Sunday, November 2, 2008

An Analysis of the Cold War

By Glen Maganzini

Following the Second World War, the United States emerged as a super power. The democratically centered U.S was opposed in the super power arena by the communist Soviet Union. Both countries competed for influence in the world during this time period known as the Cold War. Whilst neither country invaded the other (a “hot war”), the competition was fierce; ultimately resulting in American hysteria, disillusionment, and insecurity. Principally, many Americans were fearful of communists taking over the world. Internally, McCarthyism flourished as Americans grew weary of countless alleged leftists. More specifically, government officials were called out as communist spies. Even away from home, the fear of communism existed amongst Americans. The Berlin airlift, along with the Soviet’s aiding of Cuba and China’s emergence as a communist nation caused great international worry. Also during the late 1940s and 1950s, the nuclear warfare question gained precedence. The Eisenhower administration did not want to lose out to the Soviet Union so as a preventive measure the administration increased educational and military spending. Eisenhower himself continued Harry Truman’s containment policies towards Soviet and Chinese communism. Though Eisenhower’s efforts to address said fears were meaningful and bold, his “New Look” was not en masse successful.

Communism, the beast from the East, was emerging as a homeland threat – or so many Americans thought following World War II. Joseph McCarthy, a conservative Senator, is credited as the foremost anticommunist “crusader” during the Cold War era. McCarthy in the ‘40s and ‘50s used media manipulation and uncanny swagger to “out” communists in the government and most importantly cause bewilderment to strike the average American citizen. McCarthy was quite successful in creating the kind of frenzy Dwight Eisenhower described in a March 1954 press conference. McCarthy in actuality failed to root a communist, but nevertheless his aimed reduction of radical views and speech could not have come at a better time. John Foster Dulles, Eisenhower’s Secretary of State, like McCarthy, feared communism extending to America. He said, “If world communism captures any American State...a new and perilous front is established which will increase the danger to the free world and require even greater sacrifices from American people.” Eisenhower did in fact adopt a containment policy (more on this later), but he did not effectively settle the Red Scare mess. A Republican like McCarthy, Eisenhower did not publicly address the Senator; in effect propaganda of Communism in America continued and it was not until 1954 that the Senate condemned the “s.o.b” a term used by Ohio Senator John Bricker.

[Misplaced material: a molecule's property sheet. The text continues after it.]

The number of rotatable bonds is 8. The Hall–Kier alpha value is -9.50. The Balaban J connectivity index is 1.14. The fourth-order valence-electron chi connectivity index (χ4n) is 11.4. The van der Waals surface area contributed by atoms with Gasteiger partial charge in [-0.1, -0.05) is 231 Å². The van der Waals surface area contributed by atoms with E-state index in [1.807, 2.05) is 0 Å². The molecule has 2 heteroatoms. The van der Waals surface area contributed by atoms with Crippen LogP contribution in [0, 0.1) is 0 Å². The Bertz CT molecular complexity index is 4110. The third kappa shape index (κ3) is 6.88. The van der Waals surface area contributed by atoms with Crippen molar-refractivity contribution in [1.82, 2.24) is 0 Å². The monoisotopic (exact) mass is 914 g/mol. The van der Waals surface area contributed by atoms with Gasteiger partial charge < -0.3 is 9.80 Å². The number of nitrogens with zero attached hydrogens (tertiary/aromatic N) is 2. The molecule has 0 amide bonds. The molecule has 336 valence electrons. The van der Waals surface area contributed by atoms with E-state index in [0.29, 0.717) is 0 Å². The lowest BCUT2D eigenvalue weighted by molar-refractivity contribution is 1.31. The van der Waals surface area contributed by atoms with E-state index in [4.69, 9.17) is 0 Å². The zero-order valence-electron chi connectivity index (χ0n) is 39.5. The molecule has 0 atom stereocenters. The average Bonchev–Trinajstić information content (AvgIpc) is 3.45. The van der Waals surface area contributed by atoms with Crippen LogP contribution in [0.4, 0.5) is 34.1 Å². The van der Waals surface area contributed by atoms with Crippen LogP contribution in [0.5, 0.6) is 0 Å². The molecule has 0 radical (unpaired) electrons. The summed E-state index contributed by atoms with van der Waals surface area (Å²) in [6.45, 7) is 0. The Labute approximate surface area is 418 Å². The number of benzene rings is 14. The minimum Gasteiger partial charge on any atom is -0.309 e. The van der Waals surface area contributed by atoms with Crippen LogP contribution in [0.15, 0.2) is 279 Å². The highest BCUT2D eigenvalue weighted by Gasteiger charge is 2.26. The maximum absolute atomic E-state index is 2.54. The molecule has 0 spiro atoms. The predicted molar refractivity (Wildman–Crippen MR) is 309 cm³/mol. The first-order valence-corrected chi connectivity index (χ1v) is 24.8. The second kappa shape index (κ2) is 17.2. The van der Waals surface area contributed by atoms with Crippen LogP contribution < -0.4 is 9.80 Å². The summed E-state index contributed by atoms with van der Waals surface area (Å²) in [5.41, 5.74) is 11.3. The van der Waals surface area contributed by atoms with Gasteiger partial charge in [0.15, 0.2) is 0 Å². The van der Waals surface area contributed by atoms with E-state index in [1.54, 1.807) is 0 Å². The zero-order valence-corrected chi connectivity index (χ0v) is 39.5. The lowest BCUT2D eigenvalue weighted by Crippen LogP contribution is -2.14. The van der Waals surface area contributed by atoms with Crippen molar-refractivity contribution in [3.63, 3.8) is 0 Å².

Americans at this time also grew fearful of communism taking over worldwide. In 1954, according to Dulles, the “situation in Guatemala had become so dangerous that the American States could not ignore it.” And America did not disregard it as the CIA and a small rebel Guatemalan group overthrew socialist President Jacobo Arbenz. Even though the coup d’état was mainly for economic reasons (Arbenz started to nationalize), Americans saw this as another step toward defeating communism. Across the Pacific Ocean, China was in its communist infancy. Americans did not want another potential superpower to fall to the “dark” side. Eisenhower responded to American concern by signing a defense treaty with the Republic of China and forming an anti-communist alliance, SEATO, in order to halt the spread of communism in Asian countries. Moving westward, a blockade of West Berlin by the Soviet Union in 1948 caused American uneasiness. The U.S was forced to resupply the Western sector via air. West Germany after World War I was a NATO ally. America still had many troops stationed in Europe and was not willing to give up Europe to the Soviets after having just fought a costly war. The situations in Guatemala, China, Cuba, and Berlin can all be clumped together and placed under the category of fear of communist expansion. In fact, many thought that the Soviets would march past Germany and invade the rest of Europe. This was not the case, but the U.S and the Soviet Union did in fact become enveloped in a bitter non-fighting competition.